“We live in a litigious world. A pyramid lawsuit is an allegation. An adjudication may be years away. A third party is not privy to all the relevant facts… and so, you are an observer. But, as to your business, you know the facts. Consider such a suit a wakeup call. It is time, with your own direct selling legal counsel, for an internal audit to assure compliance with current best practices and legal standards. It is important to determine if any of the alleged offensive practices are present in your business, and it is also important to understand if the allegations are common to all businesses like yours, ie., is there a new regulatory paradigm that the entire industry must address. What it is not time to do is to seek to take advantage of the circumstances to raid your competitor during their difficult time. Such an opportunistic move would be more than ‘poor form’”.
Jonathan Gilliam, Founder and President of Momentum Factor:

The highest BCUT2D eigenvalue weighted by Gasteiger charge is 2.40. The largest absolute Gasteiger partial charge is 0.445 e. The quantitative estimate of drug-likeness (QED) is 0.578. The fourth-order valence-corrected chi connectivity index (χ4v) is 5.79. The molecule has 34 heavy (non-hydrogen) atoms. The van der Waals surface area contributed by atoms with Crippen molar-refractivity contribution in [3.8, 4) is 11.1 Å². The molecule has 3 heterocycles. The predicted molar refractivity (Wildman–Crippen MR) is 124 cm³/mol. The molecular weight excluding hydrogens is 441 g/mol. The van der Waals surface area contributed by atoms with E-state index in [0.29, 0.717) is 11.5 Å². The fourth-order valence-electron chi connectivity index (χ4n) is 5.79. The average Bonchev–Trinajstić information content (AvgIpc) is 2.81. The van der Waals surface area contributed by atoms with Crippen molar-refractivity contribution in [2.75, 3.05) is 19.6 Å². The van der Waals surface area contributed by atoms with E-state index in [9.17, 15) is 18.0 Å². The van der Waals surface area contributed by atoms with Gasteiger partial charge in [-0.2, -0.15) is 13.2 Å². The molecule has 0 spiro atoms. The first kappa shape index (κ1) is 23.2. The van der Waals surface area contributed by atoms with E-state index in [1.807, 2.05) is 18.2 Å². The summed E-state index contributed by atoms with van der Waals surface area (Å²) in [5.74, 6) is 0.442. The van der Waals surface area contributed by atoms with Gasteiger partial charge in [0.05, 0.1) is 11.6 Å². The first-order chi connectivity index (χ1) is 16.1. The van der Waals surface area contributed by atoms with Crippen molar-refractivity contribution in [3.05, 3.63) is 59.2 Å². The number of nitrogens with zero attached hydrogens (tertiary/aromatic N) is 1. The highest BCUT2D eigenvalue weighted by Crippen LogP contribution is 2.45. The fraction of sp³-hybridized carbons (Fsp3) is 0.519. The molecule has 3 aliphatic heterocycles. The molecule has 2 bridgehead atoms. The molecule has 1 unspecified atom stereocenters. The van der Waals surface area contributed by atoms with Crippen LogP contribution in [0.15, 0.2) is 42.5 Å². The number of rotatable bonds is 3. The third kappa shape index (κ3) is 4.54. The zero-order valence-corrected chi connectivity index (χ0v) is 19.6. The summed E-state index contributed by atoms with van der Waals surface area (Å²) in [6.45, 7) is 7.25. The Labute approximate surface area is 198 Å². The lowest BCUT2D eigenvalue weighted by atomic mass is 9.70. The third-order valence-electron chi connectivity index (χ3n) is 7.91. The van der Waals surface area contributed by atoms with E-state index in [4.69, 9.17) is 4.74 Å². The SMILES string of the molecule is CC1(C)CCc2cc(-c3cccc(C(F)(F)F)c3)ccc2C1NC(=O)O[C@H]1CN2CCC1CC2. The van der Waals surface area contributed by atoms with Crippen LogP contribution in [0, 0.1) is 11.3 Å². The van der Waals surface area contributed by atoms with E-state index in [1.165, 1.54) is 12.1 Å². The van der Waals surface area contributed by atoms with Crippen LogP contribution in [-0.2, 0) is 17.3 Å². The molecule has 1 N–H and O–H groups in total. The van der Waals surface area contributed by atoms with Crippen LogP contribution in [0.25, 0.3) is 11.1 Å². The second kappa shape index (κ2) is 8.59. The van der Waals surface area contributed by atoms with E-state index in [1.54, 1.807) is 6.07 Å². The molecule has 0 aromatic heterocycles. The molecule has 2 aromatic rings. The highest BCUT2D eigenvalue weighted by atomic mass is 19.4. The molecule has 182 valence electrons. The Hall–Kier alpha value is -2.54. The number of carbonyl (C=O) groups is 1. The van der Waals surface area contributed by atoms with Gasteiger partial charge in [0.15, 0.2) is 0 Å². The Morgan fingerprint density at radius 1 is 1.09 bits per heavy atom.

“The current slew of federal cases in the US serves as a wake-up call that regulators have taken a much more aggressive stance toward our industry, worldwide. The biggest risk to companies comes from the advent of social media and marketing technology, as it is difficult to control claims made by the field online. It is incumbent upon all executives of a direct selling company to ensure their company is actively engaged in protecting its business by monitoring, identifying, and enforcing volitions of compliance. Solid direct sales-specific compliance monitoring technology is a first step toward accomplishing this.”
Brent Kugler, Partner at Scheef & Stone